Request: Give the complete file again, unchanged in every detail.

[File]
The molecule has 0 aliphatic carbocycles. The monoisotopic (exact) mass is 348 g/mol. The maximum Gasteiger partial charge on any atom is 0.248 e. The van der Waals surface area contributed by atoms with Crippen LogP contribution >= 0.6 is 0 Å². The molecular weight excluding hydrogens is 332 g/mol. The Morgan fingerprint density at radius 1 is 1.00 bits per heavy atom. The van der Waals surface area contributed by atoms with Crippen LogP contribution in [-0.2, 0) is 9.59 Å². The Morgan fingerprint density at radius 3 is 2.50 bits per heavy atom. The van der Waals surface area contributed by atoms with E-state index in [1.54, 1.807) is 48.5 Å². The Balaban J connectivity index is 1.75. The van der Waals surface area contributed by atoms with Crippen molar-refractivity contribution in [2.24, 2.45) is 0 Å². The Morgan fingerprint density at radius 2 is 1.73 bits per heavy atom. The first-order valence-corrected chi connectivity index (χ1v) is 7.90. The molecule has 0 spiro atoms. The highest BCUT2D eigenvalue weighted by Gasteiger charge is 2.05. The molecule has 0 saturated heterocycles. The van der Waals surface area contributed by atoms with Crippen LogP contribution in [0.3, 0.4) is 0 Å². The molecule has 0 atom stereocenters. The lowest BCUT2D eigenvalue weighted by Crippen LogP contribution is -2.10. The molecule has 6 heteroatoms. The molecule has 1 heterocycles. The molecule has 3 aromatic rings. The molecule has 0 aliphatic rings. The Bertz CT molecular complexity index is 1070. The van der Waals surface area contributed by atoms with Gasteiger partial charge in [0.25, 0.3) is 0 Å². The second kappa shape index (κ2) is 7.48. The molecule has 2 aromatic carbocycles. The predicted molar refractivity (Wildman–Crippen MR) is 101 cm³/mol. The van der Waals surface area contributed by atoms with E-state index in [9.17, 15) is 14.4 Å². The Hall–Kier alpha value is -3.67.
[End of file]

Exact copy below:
The molecule has 0 aliphatic carbocycles. The monoisotopic (exact) mass is 348 g/mol. The maximum Gasteiger partial charge on any atom is 0.248 e. The van der Waals surface area contributed by atoms with Crippen LogP contribution >= 0.6 is 0 Å². The molecular weight excluding hydrogens is 332 g/mol. The Morgan fingerprint density at radius 1 is 1.00 bits per heavy atom. The van der Waals surface area contributed by atoms with Crippen LogP contribution in [-0.2, 0) is 9.59 Å². The Morgan fingerprint density at radius 3 is 2.50 bits per heavy atom. The van der Waals surface area contributed by atoms with E-state index in [1.54, 1.807) is 48.5 Å². The Balaban J connectivity index is 1.75. The van der Waals surface area contributed by atoms with Crippen molar-refractivity contribution in [2.24, 2.45) is 0 Å². The Morgan fingerprint density at radius 2 is 1.73 bits per heavy atom. The first-order valence-corrected chi connectivity index (χ1v) is 7.90. The molecule has 0 spiro atoms. The highest BCUT2D eigenvalue weighted by Gasteiger charge is 2.05. The molecule has 0 saturated heterocycles. The van der Waals surface area contributed by atoms with Crippen LogP contribution in [0.3, 0.4) is 0 Å². The molecule has 0 atom stereocenters. The lowest BCUT2D eigenvalue weighted by Crippen LogP contribution is -2.10. The molecule has 6 heteroatoms. The molecule has 1 heterocycles. The molecule has 3 aromatic rings. The molecule has 0 aliphatic rings. The Bertz CT molecular complexity index is 1070. The van der Waals surface area contributed by atoms with Gasteiger partial charge in [0.25, 0.3) is 0 Å². The second kappa shape index (κ2) is 7.48. The molecule has 2 aromatic carbocycles. The predicted molar refractivity (Wildman–Crippen MR) is 101 cm³/mol. The van der Waals surface area contributed by atoms with E-state index in [9.17, 15) is 14.4 Å². The Hall–Kier alpha value is -3.67.